When Shakespeare wrote Richard III in around 1591, he meant something different when he wrote these famous lines, but “True hope is SWIFT” is the essence of this Guide. Corporates have struggled for many years to connect to their banks in an efficient, consistent way. Telexes, faxes, electronic banking systems - each have represented a step forward, but each brings limitations. Few corporates today are fortunate enough to have a single channel for communicating with all of their banking partners; fewer still can send files in the same format to each bank. Each system has its own functionality, its own security requirements and user setup and receives and transmits files or messages in a particular format, often differing across country or region.
The ability for corporates to communicate to their banks through SWIFTNet (see Section 1 below) is in many respects a giant leap forward, but to date, it has left only a light impression on corporate treasurers’ consciousness. There is a definite increase in the number of corporates seeking to connect to their banks through SWIFTNet, but this growth has been steady rather than meteoric. Markus Straussfeld, Director, Cash Management Sales, HypoVereinsbank (Member of UniCreditGroup) explains,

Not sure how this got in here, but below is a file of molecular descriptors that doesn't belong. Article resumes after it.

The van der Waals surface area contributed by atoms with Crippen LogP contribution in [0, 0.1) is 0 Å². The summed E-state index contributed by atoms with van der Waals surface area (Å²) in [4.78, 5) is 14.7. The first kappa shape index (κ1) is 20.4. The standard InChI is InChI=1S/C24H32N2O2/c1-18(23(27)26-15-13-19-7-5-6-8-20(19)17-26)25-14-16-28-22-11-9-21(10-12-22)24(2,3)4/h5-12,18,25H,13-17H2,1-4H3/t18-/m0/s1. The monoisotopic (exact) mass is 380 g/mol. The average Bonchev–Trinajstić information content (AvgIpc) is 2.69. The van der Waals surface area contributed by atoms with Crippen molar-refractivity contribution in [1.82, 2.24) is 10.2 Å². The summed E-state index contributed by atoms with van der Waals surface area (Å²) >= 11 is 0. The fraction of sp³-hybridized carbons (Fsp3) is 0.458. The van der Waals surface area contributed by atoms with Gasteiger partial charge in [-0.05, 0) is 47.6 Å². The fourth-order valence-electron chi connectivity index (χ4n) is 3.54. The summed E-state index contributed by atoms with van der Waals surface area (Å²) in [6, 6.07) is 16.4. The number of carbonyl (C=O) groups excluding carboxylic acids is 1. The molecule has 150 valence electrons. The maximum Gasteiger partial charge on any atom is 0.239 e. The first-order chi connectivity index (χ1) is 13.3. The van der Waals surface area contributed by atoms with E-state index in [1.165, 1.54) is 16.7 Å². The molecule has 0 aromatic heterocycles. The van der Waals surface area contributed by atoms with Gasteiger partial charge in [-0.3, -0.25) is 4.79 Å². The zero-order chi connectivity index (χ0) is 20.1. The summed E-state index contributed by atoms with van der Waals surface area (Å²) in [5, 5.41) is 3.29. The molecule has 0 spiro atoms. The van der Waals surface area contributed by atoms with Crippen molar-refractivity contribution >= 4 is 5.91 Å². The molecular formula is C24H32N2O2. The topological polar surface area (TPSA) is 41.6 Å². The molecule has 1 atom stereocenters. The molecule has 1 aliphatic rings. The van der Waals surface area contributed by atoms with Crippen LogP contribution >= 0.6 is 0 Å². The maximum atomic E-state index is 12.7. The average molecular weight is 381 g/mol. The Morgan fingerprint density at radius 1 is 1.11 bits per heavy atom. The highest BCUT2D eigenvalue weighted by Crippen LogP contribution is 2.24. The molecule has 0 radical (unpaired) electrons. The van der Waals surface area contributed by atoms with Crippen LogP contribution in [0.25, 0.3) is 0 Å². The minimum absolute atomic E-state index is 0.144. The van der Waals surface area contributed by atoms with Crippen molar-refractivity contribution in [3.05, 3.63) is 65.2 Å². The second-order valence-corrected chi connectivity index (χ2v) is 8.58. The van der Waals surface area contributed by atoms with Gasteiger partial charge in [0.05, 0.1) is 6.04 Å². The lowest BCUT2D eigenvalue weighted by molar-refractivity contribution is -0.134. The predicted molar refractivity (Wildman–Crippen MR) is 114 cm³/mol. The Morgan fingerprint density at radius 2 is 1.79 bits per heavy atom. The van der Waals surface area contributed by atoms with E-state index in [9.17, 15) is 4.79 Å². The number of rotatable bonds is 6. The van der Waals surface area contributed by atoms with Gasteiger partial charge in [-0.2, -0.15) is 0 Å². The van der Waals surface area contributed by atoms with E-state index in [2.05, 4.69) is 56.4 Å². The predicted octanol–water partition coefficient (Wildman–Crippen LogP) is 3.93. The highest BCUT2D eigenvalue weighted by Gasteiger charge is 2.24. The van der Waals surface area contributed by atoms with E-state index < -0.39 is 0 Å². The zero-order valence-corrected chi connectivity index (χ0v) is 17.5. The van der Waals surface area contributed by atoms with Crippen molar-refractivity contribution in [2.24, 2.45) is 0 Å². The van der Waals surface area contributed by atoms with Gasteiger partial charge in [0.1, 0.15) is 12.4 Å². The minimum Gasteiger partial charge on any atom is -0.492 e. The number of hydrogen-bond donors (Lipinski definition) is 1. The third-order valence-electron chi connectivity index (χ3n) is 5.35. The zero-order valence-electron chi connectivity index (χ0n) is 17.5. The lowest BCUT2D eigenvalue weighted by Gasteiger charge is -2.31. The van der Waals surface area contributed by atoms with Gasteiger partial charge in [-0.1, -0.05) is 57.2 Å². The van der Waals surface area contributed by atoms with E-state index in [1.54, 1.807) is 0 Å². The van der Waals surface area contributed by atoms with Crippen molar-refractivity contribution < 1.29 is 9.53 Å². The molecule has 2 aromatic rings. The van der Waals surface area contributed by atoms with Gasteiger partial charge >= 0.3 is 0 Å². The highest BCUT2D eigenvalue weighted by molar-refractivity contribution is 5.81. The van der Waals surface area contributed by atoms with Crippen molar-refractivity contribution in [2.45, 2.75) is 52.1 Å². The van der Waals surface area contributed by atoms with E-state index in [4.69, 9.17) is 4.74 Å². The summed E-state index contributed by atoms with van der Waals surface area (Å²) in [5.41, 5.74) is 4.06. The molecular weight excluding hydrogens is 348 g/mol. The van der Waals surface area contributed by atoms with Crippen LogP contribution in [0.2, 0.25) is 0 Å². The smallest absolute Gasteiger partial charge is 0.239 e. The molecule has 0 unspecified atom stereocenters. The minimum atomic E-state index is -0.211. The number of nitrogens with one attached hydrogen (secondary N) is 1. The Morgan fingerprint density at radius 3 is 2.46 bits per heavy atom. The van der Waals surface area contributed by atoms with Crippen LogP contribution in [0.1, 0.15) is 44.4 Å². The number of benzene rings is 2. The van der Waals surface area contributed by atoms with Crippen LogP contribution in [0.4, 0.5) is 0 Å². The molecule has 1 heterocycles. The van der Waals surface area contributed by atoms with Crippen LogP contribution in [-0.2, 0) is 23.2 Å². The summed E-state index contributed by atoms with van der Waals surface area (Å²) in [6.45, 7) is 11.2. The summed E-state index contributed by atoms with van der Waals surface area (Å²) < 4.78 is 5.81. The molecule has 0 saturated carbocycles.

“The largest corporates were the first to move to SWIFT with the highest value or highest volume of payments. Now, smaller companies see the advantages, providing a solution to a problem they have had for some time, namely finding a single application to connect to all their banks.”
As a common channel, SWIFTNet (the SWIFT network) should create a level playing field for all banks, and indeed all corporates which communicate through it. In theory, banks should all be able to offer comparable services, and standardised information through SWIFTNet. So too should corporates be able to access the same information from any connected bank. While there is still progress which needs to be made, there are significant advances being made by pioneering banks and their corporate customers, as the case studies in this Guide illustrate.
In the next section, we give a summary of SWIFTNet and an explanation of some of the terminology. Secondly, we discuss standardisation in more detail, particularly XML standard ISO 200222, and finally, we look at some of the challenges which still remain.